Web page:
Student Spotlight: Stacy Songco
Part of LACMA’s diversity comes from the fact that we have members at every stage in their career – from first year med students to our experienced, retired doctors. This gives LACMA a special perspective as an organization trying to meet the different needs of those just starting out and those at the end of their career. And we love hearing from our members. We’re using our Physician, Resident and Student Spotlights to ask members why they got into medicine and what excites them about their work.
This week we have the pleasure of introducing you to Stacy Songco, David Geffen School of Medicine at UCLA, 3rd Year & UCLA Luskin School of Public Affairs, 1st Year & LACMA Board Medical Student Councilor. She shared with us the moving story of how she found her calling to become a doctor.
It was not until college when I recognized that medicine was my calling. Two major events occurred in my life that drew me to the art and science of this field. During my freshman year of college, my dearest friend made the difficult decision to abort her only pregnancy. She was left to navigate the health care system let alone secure health insurance and seek the medical care she needed as a college student away from home. Her experience as a patient impacted my vision of a physician’s role in this context. Through the lens of a clinician, I desired to become an advocate for my patients and empower them to strive for their right to basic but quality health care. My friend ultimately received the medical attention she needed; however, like many patients, she was uninsured, faced with financial limitations, and struggled to access public transportation. Because of her experience, I decided to use my academic training as a biology and sociology major at UC Berkeley to comprehend the underpinnings of medicine and understand the societal factors that determine how patients access the best health care they can possibly achieve.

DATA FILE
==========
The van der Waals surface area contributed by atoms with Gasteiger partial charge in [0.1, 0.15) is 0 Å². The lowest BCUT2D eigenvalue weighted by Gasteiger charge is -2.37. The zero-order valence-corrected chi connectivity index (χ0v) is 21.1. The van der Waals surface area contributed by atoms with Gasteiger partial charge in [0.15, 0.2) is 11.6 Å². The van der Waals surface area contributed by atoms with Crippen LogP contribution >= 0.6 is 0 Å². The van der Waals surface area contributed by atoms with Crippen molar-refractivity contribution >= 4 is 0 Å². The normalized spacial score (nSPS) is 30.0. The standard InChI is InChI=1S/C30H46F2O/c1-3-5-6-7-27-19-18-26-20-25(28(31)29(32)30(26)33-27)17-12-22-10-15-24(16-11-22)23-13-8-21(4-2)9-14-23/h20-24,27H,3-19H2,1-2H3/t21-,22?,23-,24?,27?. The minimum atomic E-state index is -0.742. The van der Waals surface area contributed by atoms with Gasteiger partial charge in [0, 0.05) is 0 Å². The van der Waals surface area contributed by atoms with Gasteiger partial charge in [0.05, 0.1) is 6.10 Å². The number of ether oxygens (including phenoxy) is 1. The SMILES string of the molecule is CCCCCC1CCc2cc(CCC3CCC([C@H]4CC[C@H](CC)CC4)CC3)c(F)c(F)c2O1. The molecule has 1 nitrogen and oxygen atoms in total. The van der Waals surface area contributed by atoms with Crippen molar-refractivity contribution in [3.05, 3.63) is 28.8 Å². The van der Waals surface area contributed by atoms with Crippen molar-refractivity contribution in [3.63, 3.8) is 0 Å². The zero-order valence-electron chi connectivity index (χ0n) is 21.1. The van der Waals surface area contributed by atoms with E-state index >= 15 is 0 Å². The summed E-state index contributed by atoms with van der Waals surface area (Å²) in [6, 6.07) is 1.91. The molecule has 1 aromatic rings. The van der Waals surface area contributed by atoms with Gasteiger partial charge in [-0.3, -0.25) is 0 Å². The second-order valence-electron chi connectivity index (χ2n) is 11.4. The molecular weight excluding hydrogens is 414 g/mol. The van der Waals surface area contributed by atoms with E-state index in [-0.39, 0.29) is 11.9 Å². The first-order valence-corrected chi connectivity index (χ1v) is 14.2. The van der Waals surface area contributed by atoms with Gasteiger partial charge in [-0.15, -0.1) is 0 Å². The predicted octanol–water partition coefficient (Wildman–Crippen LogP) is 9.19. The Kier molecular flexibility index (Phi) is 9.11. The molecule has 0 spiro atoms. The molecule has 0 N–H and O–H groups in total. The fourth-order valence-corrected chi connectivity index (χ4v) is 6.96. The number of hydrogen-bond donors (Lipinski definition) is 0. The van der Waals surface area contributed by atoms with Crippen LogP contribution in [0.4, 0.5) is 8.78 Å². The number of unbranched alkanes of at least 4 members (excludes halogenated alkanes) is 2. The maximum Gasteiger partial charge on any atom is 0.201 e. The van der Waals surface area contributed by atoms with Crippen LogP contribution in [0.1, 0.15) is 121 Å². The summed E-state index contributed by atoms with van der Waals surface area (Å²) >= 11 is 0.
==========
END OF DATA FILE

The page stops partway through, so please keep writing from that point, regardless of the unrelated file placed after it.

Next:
A year after, my father suffered from septic shock that placed him in a coma. Hundreds of miles away, I had to make frequent trips back to Los Angeles to support my family and find solace amidst this incident. However, as working-class Filipino immigrants with basic knowledge and understanding of English, neither my mother nor any of my family members fathomed the etiology and mechanism of his illness. To this day, it is still uncertain how his septic shock transpired. I found resolution to this life event by choosing to become a physician so that others do not have to live with unresolved answers to their illnesses or those of their loved ones. Becoming the best physician that I can be meant having a foundational understanding of medicine, but most importantly, utilizing the art of active listening to my patients’ needs and articulating their disease condition to them with integrity and professionalism.
During my time in medical school, I have considered different specialties, but none that fits my core values as well as primary care. I hope to become a family or internal medicine physician with a component of psychiatry. However, I understand that I should keep my options open should my clinical rotations guide me toward another specialty. In addition to my path to medicine is my strong interest in health policy. I am currently pursuing my master’s in public policy at the UCLA Luskin School of Public Affairs to acquire a skill set that would afford me the opportunity to influence the political environment for health care reform. During this process to achieve my goals, I have been fortunate to be involved in organized medicine through LACMA, CMA, and AMA and mentored by talented physicians who are passionate about the well-being of their patients and bettering the medical profession. My strong interest in diversifying the physician workforce will also guide my work as I advocate for changing the landscape of physician practice.